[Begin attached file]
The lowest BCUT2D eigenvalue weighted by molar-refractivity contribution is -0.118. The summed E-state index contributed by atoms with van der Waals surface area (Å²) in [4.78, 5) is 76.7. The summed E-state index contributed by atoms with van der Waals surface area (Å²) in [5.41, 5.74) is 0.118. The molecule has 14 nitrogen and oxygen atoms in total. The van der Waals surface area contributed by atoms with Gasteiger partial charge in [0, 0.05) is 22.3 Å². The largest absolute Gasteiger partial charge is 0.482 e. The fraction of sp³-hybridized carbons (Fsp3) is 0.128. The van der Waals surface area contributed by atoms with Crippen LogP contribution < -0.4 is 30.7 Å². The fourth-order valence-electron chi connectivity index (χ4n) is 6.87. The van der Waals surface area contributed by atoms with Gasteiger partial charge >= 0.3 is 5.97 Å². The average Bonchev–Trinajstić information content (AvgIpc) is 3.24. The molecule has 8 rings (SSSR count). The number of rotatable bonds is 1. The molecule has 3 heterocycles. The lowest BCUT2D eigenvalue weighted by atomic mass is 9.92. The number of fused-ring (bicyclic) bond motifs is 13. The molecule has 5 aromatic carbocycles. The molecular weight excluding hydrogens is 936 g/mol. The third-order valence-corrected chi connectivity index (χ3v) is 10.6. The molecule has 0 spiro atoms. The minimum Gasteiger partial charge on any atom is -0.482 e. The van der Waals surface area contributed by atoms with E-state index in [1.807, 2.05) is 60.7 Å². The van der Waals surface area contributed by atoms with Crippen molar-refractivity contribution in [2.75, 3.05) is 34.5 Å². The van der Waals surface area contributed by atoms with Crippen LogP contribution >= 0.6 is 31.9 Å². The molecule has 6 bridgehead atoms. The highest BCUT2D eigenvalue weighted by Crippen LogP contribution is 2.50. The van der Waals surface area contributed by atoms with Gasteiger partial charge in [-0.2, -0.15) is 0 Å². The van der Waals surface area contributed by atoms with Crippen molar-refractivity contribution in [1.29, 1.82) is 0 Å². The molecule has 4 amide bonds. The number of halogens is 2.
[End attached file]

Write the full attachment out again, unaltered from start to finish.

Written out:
The lowest BCUT2D eigenvalue weighted by molar-refractivity contribution is -0.118. The summed E-state index contributed by atoms with van der Waals surface area (Å²) in [4.78, 5) is 76.7. The summed E-state index contributed by atoms with van der Waals surface area (Å²) in [5.41, 5.74) is 0.118. The molecule has 14 nitrogen and oxygen atoms in total. The van der Waals surface area contributed by atoms with Gasteiger partial charge in [0, 0.05) is 22.3 Å². The largest absolute Gasteiger partial charge is 0.482 e. The fraction of sp³-hybridized carbons (Fsp3) is 0.128. The van der Waals surface area contributed by atoms with Crippen LogP contribution < -0.4 is 30.7 Å². The fourth-order valence-electron chi connectivity index (χ4n) is 6.87. The van der Waals surface area contributed by atoms with Gasteiger partial charge >= 0.3 is 5.97 Å². The average Bonchev–Trinajstić information content (AvgIpc) is 3.24. The molecule has 8 rings (SSSR count). The number of rotatable bonds is 1. The molecule has 3 heterocycles. The lowest BCUT2D eigenvalue weighted by atomic mass is 9.92. The number of fused-ring (bicyclic) bond motifs is 13. The molecule has 5 aromatic carbocycles. The molecular weight excluding hydrogens is 936 g/mol. The third-order valence-corrected chi connectivity index (χ3v) is 10.6. The molecule has 0 spiro atoms. The minimum Gasteiger partial charge on any atom is -0.482 e. The van der Waals surface area contributed by atoms with E-state index in [1.807, 2.05) is 60.7 Å². The van der Waals surface area contributed by atoms with Crippen molar-refractivity contribution in [2.75, 3.05) is 34.5 Å². The van der Waals surface area contributed by atoms with Crippen LogP contribution >= 0.6 is 31.9 Å². The molecule has 6 bridgehead atoms. The highest BCUT2D eigenvalue weighted by Crippen LogP contribution is 2.50. The van der Waals surface area contributed by atoms with Gasteiger partial charge in [-0.2, -0.15) is 0 Å². The van der Waals surface area contributed by atoms with Crippen molar-refractivity contribution in [1.29, 1.82) is 0 Å². The molecule has 4 amide bonds. The number of halogens is 2.